Mark Goldstein, a labor and employment attorney and partner at Reed Smith, told Insider that there’s a strong case for regional airlines to be considered subcontractors under the executive order.
“The guidance issued by the federal government, it’s fairly broad,” Goldstein said. “One could arguably take the position that it applies to any subcontractors who are performing any services that in any way relate to a federal contract.”
The airline industry is facing unprecedented levels of violent incidents onboard airplanes as tensions rise over issues including the federal mask mandate. In the US, more than 3,200 cases of unruly behavior onboard aircraft have been reported by the Federal Aviation Administration as of early July.
One captain for a major US airline spoke to Insider on the condition of anonymity so he could speak freely on the pilot’s perspective of these incidents.
In-flight violence is rare for this airline industry veteran of nearly 30 years. But during the pandemic, he’s had to personally kick off a handful of passengers for unruly behavior while on the ground, some of whom were likely banned by the airline for their behavior.
One incident occurred in Los Angeles where a gate agent notified the pilot of a potentially problematic passenger, based on her mask’s messaging. “It said ‘fuck you’ right in big bold yellow letters,” he said.
The passenger ultimately turned the mask inside out at the request of the flight’s gate agent. Once on board, the pilot left the cockpit with the agent to speak to the problem passenger and confirm that she wouldn’t be an issue.
“No, captain, I told you I got it,” he remembered the passenger as saying. But after the encounter, the pilot heard the passenger refer to the agent as a “Karen.”
She was kicked off the plane and relegated to the next available flight.
Another incident occurred on a flight where two passengers tried to self-upgrade into an extra-legroom section. They were told they couldn’t and started flouting the mask rule, trying to take advantage of the eating and drinking loophole by eating Skittles.
Flight attendants reminded the couple to mask up in between bites, to which the female passenger responded: “Well, yeah, we’re eating now, bitch, so you can just fuck off.” The aircraft was nearing the runway for departure when the flight attendants made the decision to call the cockpit and get the passengers off the plane.
“I felt like the dad driving to the resort, turning around, swatting the kids, saying, ‘if you don’t settle down, I’m just going to turn this car around,” the pilot said.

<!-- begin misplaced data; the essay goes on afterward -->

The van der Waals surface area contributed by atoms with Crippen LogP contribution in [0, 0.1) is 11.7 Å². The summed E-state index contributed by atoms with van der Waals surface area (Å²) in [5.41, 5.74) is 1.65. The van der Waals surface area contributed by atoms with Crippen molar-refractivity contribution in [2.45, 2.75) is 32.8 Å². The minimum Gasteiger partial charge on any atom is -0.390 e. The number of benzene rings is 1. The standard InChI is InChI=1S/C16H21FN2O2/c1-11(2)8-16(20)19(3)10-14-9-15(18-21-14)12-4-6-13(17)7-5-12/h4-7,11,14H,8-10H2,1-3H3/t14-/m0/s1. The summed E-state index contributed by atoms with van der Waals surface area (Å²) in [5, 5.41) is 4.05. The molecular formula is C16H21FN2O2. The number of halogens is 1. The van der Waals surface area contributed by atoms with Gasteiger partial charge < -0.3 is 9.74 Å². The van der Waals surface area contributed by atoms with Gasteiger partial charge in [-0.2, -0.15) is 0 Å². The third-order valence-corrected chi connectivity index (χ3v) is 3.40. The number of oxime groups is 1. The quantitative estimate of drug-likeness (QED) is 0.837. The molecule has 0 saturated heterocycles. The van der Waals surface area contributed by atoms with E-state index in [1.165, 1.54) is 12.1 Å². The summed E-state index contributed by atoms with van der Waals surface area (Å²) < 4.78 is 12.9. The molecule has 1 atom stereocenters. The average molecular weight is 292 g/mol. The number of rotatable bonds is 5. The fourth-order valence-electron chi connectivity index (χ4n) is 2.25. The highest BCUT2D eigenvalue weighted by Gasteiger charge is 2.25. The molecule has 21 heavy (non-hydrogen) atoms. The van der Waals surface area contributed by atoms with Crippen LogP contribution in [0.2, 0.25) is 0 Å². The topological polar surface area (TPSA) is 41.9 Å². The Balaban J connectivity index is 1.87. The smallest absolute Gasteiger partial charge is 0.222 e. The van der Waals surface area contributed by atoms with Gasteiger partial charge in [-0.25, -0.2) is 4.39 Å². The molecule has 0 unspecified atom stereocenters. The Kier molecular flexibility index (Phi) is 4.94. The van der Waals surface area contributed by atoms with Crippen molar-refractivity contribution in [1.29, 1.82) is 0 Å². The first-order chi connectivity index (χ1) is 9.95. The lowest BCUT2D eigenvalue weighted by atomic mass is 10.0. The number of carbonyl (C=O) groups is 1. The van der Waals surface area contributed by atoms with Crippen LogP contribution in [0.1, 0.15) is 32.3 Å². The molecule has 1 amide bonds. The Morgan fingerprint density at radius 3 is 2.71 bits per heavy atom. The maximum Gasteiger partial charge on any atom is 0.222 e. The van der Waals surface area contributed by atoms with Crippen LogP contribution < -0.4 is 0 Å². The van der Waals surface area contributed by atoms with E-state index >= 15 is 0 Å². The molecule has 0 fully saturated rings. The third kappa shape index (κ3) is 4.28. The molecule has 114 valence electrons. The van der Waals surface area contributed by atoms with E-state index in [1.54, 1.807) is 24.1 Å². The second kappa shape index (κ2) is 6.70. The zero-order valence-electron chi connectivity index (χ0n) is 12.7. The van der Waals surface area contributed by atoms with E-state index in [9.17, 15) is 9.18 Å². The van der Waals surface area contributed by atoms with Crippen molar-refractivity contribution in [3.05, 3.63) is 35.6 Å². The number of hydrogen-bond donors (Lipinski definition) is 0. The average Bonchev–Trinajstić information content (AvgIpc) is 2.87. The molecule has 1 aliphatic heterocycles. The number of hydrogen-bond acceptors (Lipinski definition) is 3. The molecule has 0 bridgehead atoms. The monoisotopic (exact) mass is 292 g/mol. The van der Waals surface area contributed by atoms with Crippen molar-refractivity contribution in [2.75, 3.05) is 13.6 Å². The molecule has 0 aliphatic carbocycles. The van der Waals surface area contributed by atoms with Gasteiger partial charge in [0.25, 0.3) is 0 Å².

Had the incident happened while in the air, a decision would have been made as to whether to continue on to the destination or divert.
Dennis Tajer, a captain for American Airlines and spokesperson for the Allied Pilots Association, told Insider that a diversion would only be considered if a problem is uncontainable and the distraction was too great to continue on with a flight.
“Our goal in any unruly passenger incidents is to deescalate and contain [to] keep everybody safe,” Tajer said of diversions. “If for some reason that containment is in question, then it would be the captain’s ultimate call after consultation with [airline] security.”
Pilots also can’t leave the cockpit to deal with these problems directly as it would compromise the integrity of cockpit security and serve as an additional distraction from flying the plane. “We are on full alert at all times for all possibilities,” Tajer said of the cockpit environment.
Reporting unruly passengers takes away from that awareness, and also includes contacting dispatchers on the ground. Relevant departments and individuals are also looped in, taking them away from their primary work responsibilities.
“These [disruptive] people took attention away from several people who were just trying to operate the flight,” the anonymous pilot said.
Like many, he doesn’t want to have to wear a mask on an airplane but tells Insider that he has to ensure the safety of the aircraft and enforce the rules that his airline sets.
“I don’t like wearing the mask, I don’t want to wear the mask, I hate asking them to wear the mask,” he said. “But we don’t have any choice at this point.”
More travelers have been returning to the skies amid the vaccine rollout and returning to work.